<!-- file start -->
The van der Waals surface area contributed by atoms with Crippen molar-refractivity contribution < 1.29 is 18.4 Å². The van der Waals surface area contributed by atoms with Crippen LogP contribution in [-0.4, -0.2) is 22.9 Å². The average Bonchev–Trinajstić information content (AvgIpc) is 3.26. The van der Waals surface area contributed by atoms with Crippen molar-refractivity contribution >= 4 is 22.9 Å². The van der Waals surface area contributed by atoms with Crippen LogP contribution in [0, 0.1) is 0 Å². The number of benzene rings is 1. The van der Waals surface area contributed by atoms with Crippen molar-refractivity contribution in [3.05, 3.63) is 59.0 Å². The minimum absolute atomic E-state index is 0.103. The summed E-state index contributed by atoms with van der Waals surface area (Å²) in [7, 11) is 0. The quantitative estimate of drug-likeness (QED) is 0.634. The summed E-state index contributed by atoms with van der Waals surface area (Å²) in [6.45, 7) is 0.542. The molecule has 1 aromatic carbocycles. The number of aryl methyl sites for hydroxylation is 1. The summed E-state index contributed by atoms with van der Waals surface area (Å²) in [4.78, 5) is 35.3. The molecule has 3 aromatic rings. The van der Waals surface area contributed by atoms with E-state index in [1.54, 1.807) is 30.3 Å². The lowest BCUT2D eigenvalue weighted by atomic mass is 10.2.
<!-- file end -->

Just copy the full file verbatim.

The van der Waals surface area contributed by atoms with Crippen molar-refractivity contribution < 1.29 is 18.4 Å². The van der Waals surface area contributed by atoms with Crippen LogP contribution in [-0.4, -0.2) is 22.9 Å². The average Bonchev–Trinajstić information content (AvgIpc) is 3.26. The van der Waals surface area contributed by atoms with Crippen molar-refractivity contribution >= 4 is 22.9 Å². The van der Waals surface area contributed by atoms with Crippen LogP contribution in [0, 0.1) is 0 Å². The number of benzene rings is 1. The van der Waals surface area contributed by atoms with Crippen molar-refractivity contribution in [3.05, 3.63) is 59.0 Å². The minimum absolute atomic E-state index is 0.103. The summed E-state index contributed by atoms with van der Waals surface area (Å²) in [7, 11) is 0. The quantitative estimate of drug-likeness (QED) is 0.634. The summed E-state index contributed by atoms with van der Waals surface area (Å²) in [6.45, 7) is 0.542. The molecule has 1 aromatic carbocycles. The number of aryl methyl sites for hydroxylation is 1. The summed E-state index contributed by atoms with van der Waals surface area (Å²) in [4.78, 5) is 35.3. The molecule has 3 aromatic rings. The van der Waals surface area contributed by atoms with E-state index in [1.54, 1.807) is 30.3 Å². The lowest BCUT2D eigenvalue weighted by atomic mass is 10.2.